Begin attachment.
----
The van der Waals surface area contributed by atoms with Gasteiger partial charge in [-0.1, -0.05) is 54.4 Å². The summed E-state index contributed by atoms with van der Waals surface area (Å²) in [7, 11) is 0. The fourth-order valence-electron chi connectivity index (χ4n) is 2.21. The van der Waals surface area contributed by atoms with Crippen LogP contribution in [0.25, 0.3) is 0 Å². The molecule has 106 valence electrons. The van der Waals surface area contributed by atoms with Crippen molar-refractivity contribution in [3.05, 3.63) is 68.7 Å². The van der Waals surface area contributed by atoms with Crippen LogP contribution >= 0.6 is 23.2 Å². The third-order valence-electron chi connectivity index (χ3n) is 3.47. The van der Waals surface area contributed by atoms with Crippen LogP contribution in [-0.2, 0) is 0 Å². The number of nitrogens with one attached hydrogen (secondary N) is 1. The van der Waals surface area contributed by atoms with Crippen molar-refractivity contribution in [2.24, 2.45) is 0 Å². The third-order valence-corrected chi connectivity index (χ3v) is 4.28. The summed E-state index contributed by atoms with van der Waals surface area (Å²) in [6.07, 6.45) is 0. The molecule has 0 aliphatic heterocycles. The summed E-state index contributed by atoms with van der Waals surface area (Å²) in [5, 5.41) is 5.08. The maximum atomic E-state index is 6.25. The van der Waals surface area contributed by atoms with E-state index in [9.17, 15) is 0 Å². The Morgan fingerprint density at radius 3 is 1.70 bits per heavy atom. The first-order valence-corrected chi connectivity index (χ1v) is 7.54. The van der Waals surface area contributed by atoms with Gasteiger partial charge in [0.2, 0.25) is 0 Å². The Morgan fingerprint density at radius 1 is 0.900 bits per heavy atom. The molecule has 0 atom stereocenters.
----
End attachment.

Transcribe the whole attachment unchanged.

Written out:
The van der Waals surface area contributed by atoms with Gasteiger partial charge in [-0.1, -0.05) is 54.4 Å². The summed E-state index contributed by atoms with van der Waals surface area (Å²) in [7, 11) is 0. The fourth-order valence-electron chi connectivity index (χ4n) is 2.21. The van der Waals surface area contributed by atoms with Crippen LogP contribution in [0.25, 0.3) is 0 Å². The molecule has 106 valence electrons. The van der Waals surface area contributed by atoms with Crippen molar-refractivity contribution in [3.05, 3.63) is 68.7 Å². The van der Waals surface area contributed by atoms with Crippen LogP contribution >= 0.6 is 23.2 Å². The third-order valence-electron chi connectivity index (χ3n) is 3.47. The van der Waals surface area contributed by atoms with Crippen LogP contribution in [-0.2, 0) is 0 Å². The number of nitrogens with one attached hydrogen (secondary N) is 1. The van der Waals surface area contributed by atoms with Crippen molar-refractivity contribution in [2.24, 2.45) is 0 Å². The third-order valence-corrected chi connectivity index (χ3v) is 4.28. The summed E-state index contributed by atoms with van der Waals surface area (Å²) in [6.07, 6.45) is 0. The molecule has 0 aliphatic heterocycles. The summed E-state index contributed by atoms with van der Waals surface area (Å²) in [5, 5.41) is 5.08. The maximum atomic E-state index is 6.25. The van der Waals surface area contributed by atoms with E-state index in [9.17, 15) is 0 Å². The Morgan fingerprint density at radius 3 is 1.70 bits per heavy atom. The first-order valence-corrected chi connectivity index (χ1v) is 7.54. The van der Waals surface area contributed by atoms with Gasteiger partial charge in [0.2, 0.25) is 0 Å². The Morgan fingerprint density at radius 1 is 0.900 bits per heavy atom. The molecule has 0 atom stereocenters.